Defense attorneys in the Pagans case last week began filing motions that challenge the prosecution’s basic argument: Which is that motorcycle clubs are criminal enterprises and the way to outlaw them is by using the Racketeer Influenced Corrupt Organization (RICO) statute.
Three defendants, Martin Nuss, Christopher T. Brunner and Daniel J. Reilly all sought to sever their cases from the 44 Count racketeering indictment returned by a Federal Grand Jury last September 29th. That indictment charges 55 defendants with being part of a criminal enterprise that committed robbery, extortion, drug dealing, conspiracy to commit murder, arson, witness tampering and possession of explosives.
All Nuss, Brunner and Reilly are actually accused of doing is helping to run a club raffle. The motions all assert that these three men “will suffer a ‘substantial degree of prejudice'” if they are tried with the other defendants “for a conglomeration of distinct and separate offenses committed by others.” The motions all cite a 1946 case, Kotteakos v. United States, which ruled that “defendants have a ‘substantial right’ not to be tried en masse for a ‘conglomeration of distinct and separate offenses committed by others.'”
Last Friday, 18 other defendants filed a motion that attacked extensive passages in the indictment itself as “both irrelevant to the (actual) charges and prejudicial to the defendant(s).”
The motion asks the judge in the case, Thomas E. Johnston, to “strike surplusage” in the indictment. The legal term surplusage is commonly defined to mean “extraneous matter,” “allegations that are irrelevant” to a case and matter “wholly foreign and irrelevant to the merits of” a case. The surplusage this motion wants removed includes various colorful embellishments that are designed to paint the Pagans Motorcycle Club in the worst possible light.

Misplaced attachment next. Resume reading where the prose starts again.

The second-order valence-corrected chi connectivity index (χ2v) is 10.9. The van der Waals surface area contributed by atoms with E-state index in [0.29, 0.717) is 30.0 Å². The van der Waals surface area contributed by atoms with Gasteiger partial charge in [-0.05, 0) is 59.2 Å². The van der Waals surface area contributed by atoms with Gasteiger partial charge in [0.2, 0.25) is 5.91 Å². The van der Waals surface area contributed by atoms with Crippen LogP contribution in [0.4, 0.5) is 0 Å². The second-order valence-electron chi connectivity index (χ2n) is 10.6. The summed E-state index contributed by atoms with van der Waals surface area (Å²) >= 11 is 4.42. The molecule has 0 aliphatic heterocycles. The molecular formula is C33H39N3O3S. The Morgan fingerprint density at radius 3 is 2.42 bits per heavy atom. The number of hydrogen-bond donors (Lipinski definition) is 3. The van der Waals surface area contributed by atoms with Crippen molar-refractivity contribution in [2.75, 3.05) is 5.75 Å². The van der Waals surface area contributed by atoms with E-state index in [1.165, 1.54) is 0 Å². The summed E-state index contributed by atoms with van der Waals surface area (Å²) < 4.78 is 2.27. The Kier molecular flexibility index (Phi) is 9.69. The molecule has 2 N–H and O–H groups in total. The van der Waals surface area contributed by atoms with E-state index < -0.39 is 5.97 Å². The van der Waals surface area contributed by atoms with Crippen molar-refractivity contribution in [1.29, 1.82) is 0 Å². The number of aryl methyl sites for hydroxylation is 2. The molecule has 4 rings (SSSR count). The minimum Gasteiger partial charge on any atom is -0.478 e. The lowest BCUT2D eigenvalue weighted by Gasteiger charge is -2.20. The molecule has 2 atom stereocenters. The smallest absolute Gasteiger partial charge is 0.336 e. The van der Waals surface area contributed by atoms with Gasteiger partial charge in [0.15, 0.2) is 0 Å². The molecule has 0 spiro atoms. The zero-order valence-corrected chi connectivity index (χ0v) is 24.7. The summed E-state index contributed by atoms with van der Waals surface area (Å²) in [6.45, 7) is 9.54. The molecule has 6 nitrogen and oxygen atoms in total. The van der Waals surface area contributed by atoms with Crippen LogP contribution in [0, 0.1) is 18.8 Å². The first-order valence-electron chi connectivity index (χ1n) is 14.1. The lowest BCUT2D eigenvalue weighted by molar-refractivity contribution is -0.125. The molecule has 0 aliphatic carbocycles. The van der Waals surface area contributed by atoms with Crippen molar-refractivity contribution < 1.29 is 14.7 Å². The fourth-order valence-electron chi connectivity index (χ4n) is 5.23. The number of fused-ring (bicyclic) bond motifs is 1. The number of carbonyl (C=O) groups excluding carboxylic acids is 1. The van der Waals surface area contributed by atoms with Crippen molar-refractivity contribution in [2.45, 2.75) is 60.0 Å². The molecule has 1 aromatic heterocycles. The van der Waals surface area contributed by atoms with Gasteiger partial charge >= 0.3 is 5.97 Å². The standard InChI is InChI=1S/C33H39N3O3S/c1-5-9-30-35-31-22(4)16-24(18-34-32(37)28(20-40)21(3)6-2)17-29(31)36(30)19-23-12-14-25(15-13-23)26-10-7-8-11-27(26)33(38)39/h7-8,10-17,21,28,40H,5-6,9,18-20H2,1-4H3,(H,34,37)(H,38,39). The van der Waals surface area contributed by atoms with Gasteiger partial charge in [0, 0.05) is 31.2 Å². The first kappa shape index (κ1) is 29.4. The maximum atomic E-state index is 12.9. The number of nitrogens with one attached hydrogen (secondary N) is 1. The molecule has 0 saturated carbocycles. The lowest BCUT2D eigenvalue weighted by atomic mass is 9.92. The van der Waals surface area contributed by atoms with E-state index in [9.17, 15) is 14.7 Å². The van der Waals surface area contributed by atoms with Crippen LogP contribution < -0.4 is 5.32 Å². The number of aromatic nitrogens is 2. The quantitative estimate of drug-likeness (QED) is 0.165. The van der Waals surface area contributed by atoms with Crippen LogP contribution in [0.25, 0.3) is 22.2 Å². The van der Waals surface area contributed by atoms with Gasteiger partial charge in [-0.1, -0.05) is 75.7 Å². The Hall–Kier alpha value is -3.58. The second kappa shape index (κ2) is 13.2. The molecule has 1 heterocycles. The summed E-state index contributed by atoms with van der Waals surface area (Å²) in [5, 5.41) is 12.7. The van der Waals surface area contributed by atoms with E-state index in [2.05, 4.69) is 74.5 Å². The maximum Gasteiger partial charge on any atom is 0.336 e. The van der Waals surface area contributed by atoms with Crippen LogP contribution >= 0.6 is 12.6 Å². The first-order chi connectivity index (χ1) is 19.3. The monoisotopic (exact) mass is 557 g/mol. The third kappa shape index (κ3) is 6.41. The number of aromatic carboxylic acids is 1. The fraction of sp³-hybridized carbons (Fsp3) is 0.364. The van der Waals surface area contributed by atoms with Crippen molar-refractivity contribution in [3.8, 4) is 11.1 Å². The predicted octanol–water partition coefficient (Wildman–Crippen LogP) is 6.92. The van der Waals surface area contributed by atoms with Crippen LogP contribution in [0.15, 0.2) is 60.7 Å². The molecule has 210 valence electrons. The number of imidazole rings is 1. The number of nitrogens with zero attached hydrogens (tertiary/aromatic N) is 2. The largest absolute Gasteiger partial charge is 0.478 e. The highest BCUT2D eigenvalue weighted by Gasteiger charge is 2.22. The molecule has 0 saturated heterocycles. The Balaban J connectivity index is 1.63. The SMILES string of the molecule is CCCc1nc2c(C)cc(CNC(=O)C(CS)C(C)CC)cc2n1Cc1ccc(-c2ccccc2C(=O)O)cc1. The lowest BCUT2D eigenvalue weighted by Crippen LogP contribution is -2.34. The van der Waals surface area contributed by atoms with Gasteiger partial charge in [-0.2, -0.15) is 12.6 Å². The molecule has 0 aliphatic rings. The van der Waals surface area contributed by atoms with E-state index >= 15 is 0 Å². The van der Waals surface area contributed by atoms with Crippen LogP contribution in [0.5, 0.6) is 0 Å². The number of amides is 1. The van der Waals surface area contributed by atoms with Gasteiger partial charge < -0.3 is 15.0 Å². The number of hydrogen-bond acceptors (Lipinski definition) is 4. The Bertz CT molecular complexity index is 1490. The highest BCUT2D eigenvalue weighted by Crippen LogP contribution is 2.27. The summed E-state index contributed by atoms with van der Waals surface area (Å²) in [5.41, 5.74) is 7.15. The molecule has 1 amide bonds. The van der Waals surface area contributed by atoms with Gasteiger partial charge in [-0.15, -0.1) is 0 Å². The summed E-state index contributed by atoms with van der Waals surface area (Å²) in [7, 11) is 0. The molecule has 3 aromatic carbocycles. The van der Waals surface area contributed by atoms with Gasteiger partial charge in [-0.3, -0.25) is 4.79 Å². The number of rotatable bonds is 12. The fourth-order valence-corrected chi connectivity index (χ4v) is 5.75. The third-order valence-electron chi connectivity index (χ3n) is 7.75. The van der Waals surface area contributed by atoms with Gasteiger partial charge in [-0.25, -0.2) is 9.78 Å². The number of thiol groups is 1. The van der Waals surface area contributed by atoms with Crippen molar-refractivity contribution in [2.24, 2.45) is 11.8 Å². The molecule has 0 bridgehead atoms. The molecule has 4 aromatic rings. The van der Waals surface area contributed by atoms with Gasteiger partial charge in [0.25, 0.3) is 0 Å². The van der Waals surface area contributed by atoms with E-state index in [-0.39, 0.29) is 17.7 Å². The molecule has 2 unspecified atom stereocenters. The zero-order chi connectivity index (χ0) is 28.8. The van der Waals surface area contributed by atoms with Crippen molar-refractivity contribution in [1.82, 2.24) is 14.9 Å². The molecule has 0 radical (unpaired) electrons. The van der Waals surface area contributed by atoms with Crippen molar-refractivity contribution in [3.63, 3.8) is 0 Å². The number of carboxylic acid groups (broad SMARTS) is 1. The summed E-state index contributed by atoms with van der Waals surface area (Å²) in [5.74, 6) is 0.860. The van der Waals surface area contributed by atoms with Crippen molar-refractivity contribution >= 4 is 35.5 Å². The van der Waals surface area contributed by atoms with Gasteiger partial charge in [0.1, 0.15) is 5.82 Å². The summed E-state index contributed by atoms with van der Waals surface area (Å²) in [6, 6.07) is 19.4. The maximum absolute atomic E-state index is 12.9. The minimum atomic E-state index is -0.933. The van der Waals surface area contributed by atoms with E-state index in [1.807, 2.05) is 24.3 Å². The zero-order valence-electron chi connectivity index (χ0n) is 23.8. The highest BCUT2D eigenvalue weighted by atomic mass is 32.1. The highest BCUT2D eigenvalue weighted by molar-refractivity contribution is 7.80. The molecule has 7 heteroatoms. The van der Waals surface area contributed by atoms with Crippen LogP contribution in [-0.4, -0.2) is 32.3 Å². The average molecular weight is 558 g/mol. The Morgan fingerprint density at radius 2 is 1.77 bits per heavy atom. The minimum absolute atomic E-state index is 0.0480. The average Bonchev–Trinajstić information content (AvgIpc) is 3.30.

These dazzling overstatements get tossed out like big shrimp and free scotch to gullible reporters who then swallow them whole. The strategy betrays a sophisticated and sympathetic comprehension of the working press and so far it is working beautifully. Not a bit of the press coverage of the Pagans case has been exactly reminiscent of H.L. Mencken.
The indictments in both the Mongols and Pagans cases, the two major motorcycle club cases prosecuted in the last year, are larded with surplusage. No Mongols attorney ever asked the judge to edit that indictment but rule 7(d) of the Federal Rules of Criminal Procedure does allow the deletion of surplusage from a criminal indictment.
Friday’s motion also asserts that federal case law forbids surplusage because these accusations tend to be “prejudicial allegations that are neither relevant nor material to the charges made in the indictment. . . or not essential to the charge, . . . or unnecessary, or inflammatory.”
Proclaiming Motorcycle Clubs Rackets